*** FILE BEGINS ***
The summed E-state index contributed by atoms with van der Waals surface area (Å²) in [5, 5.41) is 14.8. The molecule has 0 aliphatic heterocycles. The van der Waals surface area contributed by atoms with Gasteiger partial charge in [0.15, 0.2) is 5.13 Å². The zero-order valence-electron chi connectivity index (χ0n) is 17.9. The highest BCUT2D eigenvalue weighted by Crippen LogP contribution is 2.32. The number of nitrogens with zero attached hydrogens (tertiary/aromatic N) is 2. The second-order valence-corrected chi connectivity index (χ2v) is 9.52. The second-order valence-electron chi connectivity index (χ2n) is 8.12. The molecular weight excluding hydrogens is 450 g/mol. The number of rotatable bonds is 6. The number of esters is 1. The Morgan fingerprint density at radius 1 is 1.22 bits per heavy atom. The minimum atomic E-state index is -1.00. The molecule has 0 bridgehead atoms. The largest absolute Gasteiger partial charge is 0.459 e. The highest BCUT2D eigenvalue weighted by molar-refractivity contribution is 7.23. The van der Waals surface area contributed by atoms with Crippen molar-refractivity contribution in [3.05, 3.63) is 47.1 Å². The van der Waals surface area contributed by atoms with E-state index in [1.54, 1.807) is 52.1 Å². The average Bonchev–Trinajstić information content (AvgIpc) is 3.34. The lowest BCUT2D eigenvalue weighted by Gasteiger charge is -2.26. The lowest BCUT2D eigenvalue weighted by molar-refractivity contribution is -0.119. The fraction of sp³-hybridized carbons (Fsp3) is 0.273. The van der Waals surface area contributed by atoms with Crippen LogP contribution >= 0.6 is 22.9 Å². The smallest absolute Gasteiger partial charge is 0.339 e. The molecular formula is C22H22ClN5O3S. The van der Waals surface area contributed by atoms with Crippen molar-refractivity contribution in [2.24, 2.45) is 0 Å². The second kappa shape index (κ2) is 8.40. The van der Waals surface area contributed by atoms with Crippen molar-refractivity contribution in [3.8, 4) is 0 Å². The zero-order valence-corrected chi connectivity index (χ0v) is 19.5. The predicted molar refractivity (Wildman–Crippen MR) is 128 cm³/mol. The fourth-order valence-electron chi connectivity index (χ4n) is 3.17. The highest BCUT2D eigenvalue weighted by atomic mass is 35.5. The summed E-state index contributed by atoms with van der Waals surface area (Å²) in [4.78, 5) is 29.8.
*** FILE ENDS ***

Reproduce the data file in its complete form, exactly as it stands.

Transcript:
The summed E-state index contributed by atoms with van der Waals surface area (Å²) in [5, 5.41) is 14.8. The molecule has 0 aliphatic heterocycles. The van der Waals surface area contributed by atoms with Gasteiger partial charge in [0.15, 0.2) is 5.13 Å². The zero-order valence-electron chi connectivity index (χ0n) is 17.9. The highest BCUT2D eigenvalue weighted by Crippen LogP contribution is 2.32. The number of nitrogens with zero attached hydrogens (tertiary/aromatic N) is 2. The second-order valence-corrected chi connectivity index (χ2v) is 9.52. The second-order valence-electron chi connectivity index (χ2n) is 8.12. The molecular weight excluding hydrogens is 450 g/mol. The number of rotatable bonds is 6. The number of esters is 1. The Morgan fingerprint density at radius 1 is 1.22 bits per heavy atom. The minimum atomic E-state index is -1.00. The molecule has 0 bridgehead atoms. The largest absolute Gasteiger partial charge is 0.459 e. The highest BCUT2D eigenvalue weighted by molar-refractivity contribution is 7.23. The van der Waals surface area contributed by atoms with Crippen molar-refractivity contribution in [3.05, 3.63) is 47.1 Å². The van der Waals surface area contributed by atoms with E-state index in [1.54, 1.807) is 52.1 Å². The average Bonchev–Trinajstić information content (AvgIpc) is 3.34. The lowest BCUT2D eigenvalue weighted by Gasteiger charge is -2.26. The lowest BCUT2D eigenvalue weighted by molar-refractivity contribution is -0.119. The fraction of sp³-hybridized carbons (Fsp3) is 0.273. The van der Waals surface area contributed by atoms with Crippen LogP contribution >= 0.6 is 22.9 Å². The smallest absolute Gasteiger partial charge is 0.339 e. The molecular formula is C22H22ClN5O3S. The van der Waals surface area contributed by atoms with Crippen molar-refractivity contribution in [2.24, 2.45) is 0 Å². The second kappa shape index (κ2) is 8.40. The van der Waals surface area contributed by atoms with Crippen molar-refractivity contribution in [3.8, 4) is 0 Å². The zero-order valence-corrected chi connectivity index (χ0v) is 19.5. The predicted molar refractivity (Wildman–Crippen MR) is 128 cm³/mol. The fourth-order valence-electron chi connectivity index (χ4n) is 3.17. The highest BCUT2D eigenvalue weighted by atomic mass is 35.5. The summed E-state index contributed by atoms with van der Waals surface area (Å²) in [4.78, 5) is 29.8.